UCLA

JIMENEZ LAI + ELENA MANFERDINI

ALUMNI NEWS

LACMA acquires multimedia works by L.A.–based designers. Pictured: Jimenez Lai SCRIBBLE lamp (Steve Martinez/Los Angeles County Museum of Art)

"The Los Angeles County Museum of Art (LACMA) recently announced a new crop of museum acquisitions that includes a variety of multimedia works by several Los Angeles–area architects and designers. Included in the set of new acquisitions, according to LACMA Unframed, is a neon lamp designed by  A.UD lecturer Jimenez Lai of Bureau Spectacular and a print, Building Portraits, designed by alumni Elena Manferdini (M.Arch.I '00). 

The so-called Scribble lamp is an outgrowth of the firm’s Tower of Twelve Stories installation at the 2016 Coachella music festival. The fixture is made up of a singular light tube that has been bent and folded to look like a bit of “neon gibberish” drawn by Lai. The circular light is designed so that it touches down at four points, relying on similar structural principles as those explored in the Coachella tower.

Other examples of Lai’s work are also featured in the permanent collection of the Museum of Modern Art in New York City."— Antonio Pacheco, Feb. 15, 2018

Elena Manferdini’s Building Portraits project takes a multimedia approach to graphic building facades.
(Atelier Manferdini/Los Angeles County Museum of Art)

Architect Elena Manferdini’s recent project titled Building Portraits has also been acquired by LACMA. The multimedia project is an exploration of the digital weaving of architectural elements. The museum is collecting two groups of works associated with a multi-part project, including a set of two physical models, five drawings, a silk scarf, and a rug. For the project, Manferdini utilized digital weaving technologies to create graphic geometric prints that were then converted into the various textile forms and ultimately extrapolated into building facades.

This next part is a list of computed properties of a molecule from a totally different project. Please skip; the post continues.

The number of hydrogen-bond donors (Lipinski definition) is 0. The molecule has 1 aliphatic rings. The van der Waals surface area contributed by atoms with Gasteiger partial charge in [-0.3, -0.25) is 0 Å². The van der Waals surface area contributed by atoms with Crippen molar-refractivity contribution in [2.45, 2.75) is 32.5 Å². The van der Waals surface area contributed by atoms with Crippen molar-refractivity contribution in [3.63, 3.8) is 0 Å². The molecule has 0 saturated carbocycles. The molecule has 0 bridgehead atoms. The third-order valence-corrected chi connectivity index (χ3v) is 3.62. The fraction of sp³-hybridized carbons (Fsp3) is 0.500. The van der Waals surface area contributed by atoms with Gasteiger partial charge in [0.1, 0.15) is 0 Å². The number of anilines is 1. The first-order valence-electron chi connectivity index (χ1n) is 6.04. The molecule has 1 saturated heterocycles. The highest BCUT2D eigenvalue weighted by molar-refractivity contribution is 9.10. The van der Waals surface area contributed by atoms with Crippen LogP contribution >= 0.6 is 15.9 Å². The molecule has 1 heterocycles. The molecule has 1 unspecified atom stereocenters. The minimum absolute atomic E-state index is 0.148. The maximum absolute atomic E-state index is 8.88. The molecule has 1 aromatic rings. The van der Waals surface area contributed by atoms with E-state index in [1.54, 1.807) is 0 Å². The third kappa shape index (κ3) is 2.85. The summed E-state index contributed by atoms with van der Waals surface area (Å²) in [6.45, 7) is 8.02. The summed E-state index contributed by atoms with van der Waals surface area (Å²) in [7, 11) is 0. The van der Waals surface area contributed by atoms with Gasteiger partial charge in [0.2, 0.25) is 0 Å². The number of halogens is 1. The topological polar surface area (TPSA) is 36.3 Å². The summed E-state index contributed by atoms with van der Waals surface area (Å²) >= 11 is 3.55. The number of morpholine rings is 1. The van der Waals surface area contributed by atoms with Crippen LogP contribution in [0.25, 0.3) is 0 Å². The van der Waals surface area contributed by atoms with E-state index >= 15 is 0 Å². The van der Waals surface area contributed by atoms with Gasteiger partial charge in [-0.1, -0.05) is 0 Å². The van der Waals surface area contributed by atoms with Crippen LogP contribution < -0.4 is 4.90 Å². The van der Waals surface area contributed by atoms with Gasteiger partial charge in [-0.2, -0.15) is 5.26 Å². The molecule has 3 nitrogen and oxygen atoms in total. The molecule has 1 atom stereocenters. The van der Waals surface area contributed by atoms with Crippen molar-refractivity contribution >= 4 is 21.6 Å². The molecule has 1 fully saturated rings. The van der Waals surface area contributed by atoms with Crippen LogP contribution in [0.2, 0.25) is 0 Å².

Explaining the project via email, Manferdini said, “The pieces acquired by the museum delineate my work’s progression from scripted drawings to textiles to building facades. It is a snapshot of my process of creation and the way in which certain ideas and techniques come to fruition in the field of design and architecture.”

The architect added, “Being part of this collection gives to the work the exposure through time to a larger audience and can have tremendous value for research.”

Read the full story at Architect's Newspaper here.

 

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